The longer you engage, the more layers you discover. Elements that been meticulously baked into the experience.

“The work that I used by Cosmo Whyte (Look Who’s Coming to Dinner) talks about Greensboro as a welcome city for refugees and migrants.”

Whyte’s piece, relocated from the communal dining area on the first floor was incorporated as a sonic disruptor - an overlay. While the installation audio visuals are on a 16 min loop, Look Who’s Coming to Dinner detonates a deep bass drone on the hour, every hour.  

“(T)he experience will always be different if you are lucky to catch it at the right moment, when Look Who’s Coming to Dinner starts playing.”

In homage to the space itself, Elsewhere, is translated into the most fitting Spanish phrasing for Peñafiel.

“The titles in all my works play as another layer to the pieces, In Ni Aquì, Ni Allà (Neither Here, Nor There) these characters are constantly walking (…) in a never-ending journey from the forest to the fields and cities and the sea and a desert, and trapped in this perpetual cycle.”

The projection itself spills out from one wall onto the surrounding room. Almost as if the virtual is merging with the physical space. Holes in the wall (from previous residents’ projects) are aligned with the backs of characters heads - a suggestion that some viewers take to it’s morbid conclusion, even though the bodies in the video are eternally struggling forward.

At the time of writing this piece, various media of migrant children to the US being separated from their parents and held by the US border control, are scattered through my social feeds. Tucked in between selfies, exhibition announcements, light-hearted fare about weekend activities and advertisements. This makes scrolling particularly jarring: the media following one of those solemn posts (i.e. emergency blankets over small, sleeping children on mats behind chain-linked fences) is definitely going to be less disturbing. Most likely it’ll be so stark a contrast in tone, that the said image of detained migrant children be trivialized. What’s the protocol for that situation? When that contrast in severity is disruptive enough, it forces me to exit the app and think about this new phenomenon for a second. Is this the virtual equivalent of smiling in a selfie at a site of genocide? I don’t know. What I do know is that I’m pretty good at fading out those reminders of a shared-reality, after they infiltrate my virtual experience.

Peñafiel is hyper-aware of this societal callous coping-mechanism.

“I think I just try to remind the viewer that these situations are still happening, because injustice and disgrace have become normal. It seems like these situations fade away very fast from people’s mind, so for me, it’s bringing back those events and transforming them into a surreal version.”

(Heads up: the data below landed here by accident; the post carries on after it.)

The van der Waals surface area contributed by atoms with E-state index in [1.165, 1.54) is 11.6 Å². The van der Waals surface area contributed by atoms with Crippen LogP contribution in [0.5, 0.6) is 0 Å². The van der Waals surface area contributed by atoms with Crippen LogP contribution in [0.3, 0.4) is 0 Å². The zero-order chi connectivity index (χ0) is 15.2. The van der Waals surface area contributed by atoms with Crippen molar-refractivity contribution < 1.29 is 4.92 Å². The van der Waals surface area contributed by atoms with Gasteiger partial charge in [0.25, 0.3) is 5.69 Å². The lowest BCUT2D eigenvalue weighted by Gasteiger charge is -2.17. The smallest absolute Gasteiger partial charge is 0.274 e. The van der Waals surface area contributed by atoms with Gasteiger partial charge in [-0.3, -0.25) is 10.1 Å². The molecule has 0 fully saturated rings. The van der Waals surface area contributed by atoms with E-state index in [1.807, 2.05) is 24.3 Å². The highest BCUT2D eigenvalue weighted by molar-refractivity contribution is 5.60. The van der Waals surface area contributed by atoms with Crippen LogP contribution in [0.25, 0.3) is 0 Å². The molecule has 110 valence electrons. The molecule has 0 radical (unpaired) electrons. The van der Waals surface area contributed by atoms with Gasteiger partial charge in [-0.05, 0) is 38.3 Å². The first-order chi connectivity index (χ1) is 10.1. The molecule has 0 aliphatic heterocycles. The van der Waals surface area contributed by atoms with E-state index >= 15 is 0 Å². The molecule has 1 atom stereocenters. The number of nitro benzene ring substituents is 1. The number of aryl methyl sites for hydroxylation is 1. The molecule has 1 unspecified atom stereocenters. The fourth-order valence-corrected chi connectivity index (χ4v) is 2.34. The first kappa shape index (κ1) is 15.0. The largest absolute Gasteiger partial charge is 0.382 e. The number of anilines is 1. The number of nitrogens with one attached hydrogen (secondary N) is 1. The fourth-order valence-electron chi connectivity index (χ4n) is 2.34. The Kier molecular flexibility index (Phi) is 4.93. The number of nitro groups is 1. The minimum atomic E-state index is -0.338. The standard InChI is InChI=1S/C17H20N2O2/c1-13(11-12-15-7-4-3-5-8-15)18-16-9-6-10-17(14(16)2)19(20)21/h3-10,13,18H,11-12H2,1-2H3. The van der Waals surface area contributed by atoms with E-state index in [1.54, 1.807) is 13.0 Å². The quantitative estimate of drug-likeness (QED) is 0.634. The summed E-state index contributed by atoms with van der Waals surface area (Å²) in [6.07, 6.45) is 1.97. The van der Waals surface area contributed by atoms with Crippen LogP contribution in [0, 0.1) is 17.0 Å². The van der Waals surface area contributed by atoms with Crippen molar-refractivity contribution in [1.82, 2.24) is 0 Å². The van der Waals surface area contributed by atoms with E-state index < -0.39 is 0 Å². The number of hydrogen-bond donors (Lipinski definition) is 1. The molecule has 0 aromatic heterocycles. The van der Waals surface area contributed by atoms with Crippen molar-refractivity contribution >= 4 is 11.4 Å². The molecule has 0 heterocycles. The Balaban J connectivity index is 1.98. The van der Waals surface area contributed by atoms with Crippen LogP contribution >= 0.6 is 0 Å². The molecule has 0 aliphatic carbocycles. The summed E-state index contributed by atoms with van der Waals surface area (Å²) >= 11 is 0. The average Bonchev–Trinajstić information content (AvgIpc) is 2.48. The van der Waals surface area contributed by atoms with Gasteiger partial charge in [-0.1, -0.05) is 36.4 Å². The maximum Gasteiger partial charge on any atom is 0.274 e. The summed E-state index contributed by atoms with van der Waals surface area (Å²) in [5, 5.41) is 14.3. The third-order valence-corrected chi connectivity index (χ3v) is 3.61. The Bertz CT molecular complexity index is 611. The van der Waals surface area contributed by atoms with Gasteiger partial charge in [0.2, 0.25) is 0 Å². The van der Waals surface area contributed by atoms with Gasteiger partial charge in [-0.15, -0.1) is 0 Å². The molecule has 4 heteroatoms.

The black and white video, and the choppy nature of the frames remind one of the old “classic” cartoon style. He tells me that was intentional: the patterns on the performers garments (stripes, polka dots, plaid), and exaggerated movements help the live action blend better with the animated background.

Peñafiel draws from a variety of migratory experiences (Latin America, the Middle East, Continental Africa), each one with it’s own specific political contexts and historical influences. However, it’s the common factors they share, that he extracts for an installation. The more universal the elements in the installation, the more viewers might project their own experiences onto the work - it becomes more relatable as a result.

I asked him how he feels about the partially ephemeral status of work created at Elsewhere - especially since he curated an entire space, instead of fabricating an art-object that can be easily moved.

“I’m aware that the piece can change its meaning. I think of it as creating an entity of itself, and I can only be attached to it until a certain point, after that point it is up to the piece.”

He’s also aware of the effect of time on certain contexts. For instance, some of the amassed works by previous residents, have slowly become problematic as attitudes and understandings have progressed. The same will happen to contemporary works to some degree - they’ll be re-contextualized by future Elsewhere residents.

We chat about authorship, audience and how artist statements can defeat the entire point of interactive work. He mentions an exchange he had with a viewer, where they bounced ideas back and forth about the installation.

“And that’s the process I want to happen with the piece - I give you a starting point (…) I don’t want to tell you what it is about, because if I tell you what it’s about then it becomes a one way conversation.”

For more additional information on Edison Peñafiel’s work check out his Instagram and website.


by Mandy Messina

The first point of resonance with Juju Holton’s practice, was during a video shoot for one of my projects--they mention they wrap their head because they have retired from hair.